Although the entrees were wonderful, their accompaniments provided the real allure of the main course. For example, while a seared piece of beef tenderloin had been paired with an equally impeccable grilled Diver scallop, they both seemed rather plain compared to the sides: truffle-whipped potatoes and a shiitake mushroom stuffed with hazelnut-sweetened foie gras mousse and adorned with Rossini sauce (a demi-glace made with foie gras, named after the nineteenth-century Italian composer Gioacchino Rossini, who was kind of a pig when it came to rich food). The shrimp brochettes were tasty little buggers, too, crusty on the outside and filled with shrimp goodness; still, the true star of that plate was the fancy ball of whipped potatoes kissed with lobster essence; extra credit went to a pair of truffle-crusted scallops and wilted baby spinach that had been soaked in a cognac-spiked lobster cream enriched by hearts of palm.
The Greenbriar offered bordelaise sauce -- with Bordeaux wine as its base -- on exactly one item, the filet mignon. An excellent cut of meat, the filet arrived on a pool of that sauce, which had been modernized with roasted shallots whose caramely-onion flavors gave the meat a sweet edge. The best sauce of the meal, though, was undoubtedly the saffron-tinged vanilla-cream elixir that came on the rabbit tenderloin, the most tender part of the bunny and a rarity on Colorado menus. And that scarcity is a shame, because rabbit meat has a great gamey quality (even though the animals are farm-raised) that, yes, tastes kind of like chicken but is so much more pungent. Here it had been wrapped in spinach and Brie and then baked in puff pastry until the cheese and greens melded into the meat.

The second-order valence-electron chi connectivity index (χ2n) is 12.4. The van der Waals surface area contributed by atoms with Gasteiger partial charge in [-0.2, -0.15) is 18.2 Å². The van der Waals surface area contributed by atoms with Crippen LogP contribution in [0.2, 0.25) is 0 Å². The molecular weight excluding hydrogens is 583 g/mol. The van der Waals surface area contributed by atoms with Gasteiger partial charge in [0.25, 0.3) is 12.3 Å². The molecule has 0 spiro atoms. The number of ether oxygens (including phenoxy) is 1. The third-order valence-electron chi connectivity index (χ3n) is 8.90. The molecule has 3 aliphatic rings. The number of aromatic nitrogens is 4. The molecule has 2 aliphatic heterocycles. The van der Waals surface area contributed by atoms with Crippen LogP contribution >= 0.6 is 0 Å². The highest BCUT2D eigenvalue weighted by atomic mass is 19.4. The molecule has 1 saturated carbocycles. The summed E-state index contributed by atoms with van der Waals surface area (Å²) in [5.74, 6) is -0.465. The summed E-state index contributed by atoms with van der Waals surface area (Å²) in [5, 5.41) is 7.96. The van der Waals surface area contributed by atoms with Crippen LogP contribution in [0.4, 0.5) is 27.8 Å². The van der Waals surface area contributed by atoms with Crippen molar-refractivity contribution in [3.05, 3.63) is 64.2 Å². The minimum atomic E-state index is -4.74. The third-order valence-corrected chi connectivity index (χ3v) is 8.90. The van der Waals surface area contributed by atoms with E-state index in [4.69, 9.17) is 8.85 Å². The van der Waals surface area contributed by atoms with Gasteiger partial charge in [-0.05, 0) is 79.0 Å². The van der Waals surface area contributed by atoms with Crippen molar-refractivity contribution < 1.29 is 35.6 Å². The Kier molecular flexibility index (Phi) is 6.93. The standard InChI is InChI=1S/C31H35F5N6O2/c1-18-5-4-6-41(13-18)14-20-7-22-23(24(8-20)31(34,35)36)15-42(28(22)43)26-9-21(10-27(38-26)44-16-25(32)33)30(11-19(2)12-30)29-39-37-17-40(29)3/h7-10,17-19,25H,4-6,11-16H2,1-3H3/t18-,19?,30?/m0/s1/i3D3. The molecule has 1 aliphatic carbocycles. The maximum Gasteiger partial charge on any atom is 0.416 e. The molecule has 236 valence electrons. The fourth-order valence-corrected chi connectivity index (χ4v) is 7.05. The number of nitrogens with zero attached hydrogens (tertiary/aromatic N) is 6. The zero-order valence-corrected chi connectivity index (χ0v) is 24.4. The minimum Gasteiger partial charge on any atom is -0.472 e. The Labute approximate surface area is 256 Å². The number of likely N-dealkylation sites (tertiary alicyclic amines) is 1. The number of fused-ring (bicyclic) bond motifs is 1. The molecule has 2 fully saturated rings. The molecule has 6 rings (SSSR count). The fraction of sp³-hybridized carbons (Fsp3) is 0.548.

As proof that some of the old standards still have merit, the Greenbriar serves up bananas Foster, tableside for two. Our junior server was up to the task, adding just the right amount of rum and plenty of butter, and cooking the bananas to the proper underdone state, so that they were slightly this side of mushy -- and more than addictive. Our other desserts were delightful, too: a down-home apple-blackberry crisp bursting with hot, fresh fruit, and a decadent flourless chocolate cake awash in caramel and ganache.
Instead of acting its age, the Greenbriar has managed to transcend it. This charming restaurant is an oldie but goodie.